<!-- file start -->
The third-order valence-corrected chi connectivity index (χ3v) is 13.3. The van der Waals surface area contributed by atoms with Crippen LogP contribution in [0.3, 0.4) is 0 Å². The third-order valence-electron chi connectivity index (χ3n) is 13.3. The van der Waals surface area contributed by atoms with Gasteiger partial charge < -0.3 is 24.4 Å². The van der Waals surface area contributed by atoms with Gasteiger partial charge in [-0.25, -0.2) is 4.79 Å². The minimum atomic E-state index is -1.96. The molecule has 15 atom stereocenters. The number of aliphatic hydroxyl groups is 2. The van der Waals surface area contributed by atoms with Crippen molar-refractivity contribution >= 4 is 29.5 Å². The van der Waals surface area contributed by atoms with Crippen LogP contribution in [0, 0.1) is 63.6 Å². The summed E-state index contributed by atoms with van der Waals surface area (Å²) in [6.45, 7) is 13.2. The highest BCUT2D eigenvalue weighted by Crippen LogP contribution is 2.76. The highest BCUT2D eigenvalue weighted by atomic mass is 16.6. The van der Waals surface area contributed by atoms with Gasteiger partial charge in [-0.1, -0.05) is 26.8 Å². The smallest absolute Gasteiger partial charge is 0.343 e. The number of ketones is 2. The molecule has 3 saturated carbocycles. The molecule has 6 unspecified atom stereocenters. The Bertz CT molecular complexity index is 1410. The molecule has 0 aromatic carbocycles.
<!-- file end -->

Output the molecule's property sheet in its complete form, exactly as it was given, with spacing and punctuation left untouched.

The third-order valence-corrected chi connectivity index (χ3v) is 13.3. The van der Waals surface area contributed by atoms with Crippen LogP contribution in [0.3, 0.4) is 0 Å². The third-order valence-electron chi connectivity index (χ3n) is 13.3. The van der Waals surface area contributed by atoms with Gasteiger partial charge < -0.3 is 24.4 Å². The van der Waals surface area contributed by atoms with Gasteiger partial charge in [-0.25, -0.2) is 4.79 Å². The minimum atomic E-state index is -1.96. The molecule has 15 atom stereocenters. The number of aliphatic hydroxyl groups is 2. The van der Waals surface area contributed by atoms with Crippen molar-refractivity contribution >= 4 is 29.5 Å². The van der Waals surface area contributed by atoms with Crippen LogP contribution in [0, 0.1) is 63.6 Å². The summed E-state index contributed by atoms with van der Waals surface area (Å²) in [6.45, 7) is 13.2. The highest BCUT2D eigenvalue weighted by Crippen LogP contribution is 2.76. The highest BCUT2D eigenvalue weighted by atomic mass is 16.6. The van der Waals surface area contributed by atoms with Gasteiger partial charge in [-0.1, -0.05) is 26.8 Å². The smallest absolute Gasteiger partial charge is 0.343 e. The number of ketones is 2. The molecule has 3 saturated carbocycles. The molecule has 6 unspecified atom stereocenters. The Bertz CT molecular complexity index is 1410. The molecule has 0 aromatic carbocycles.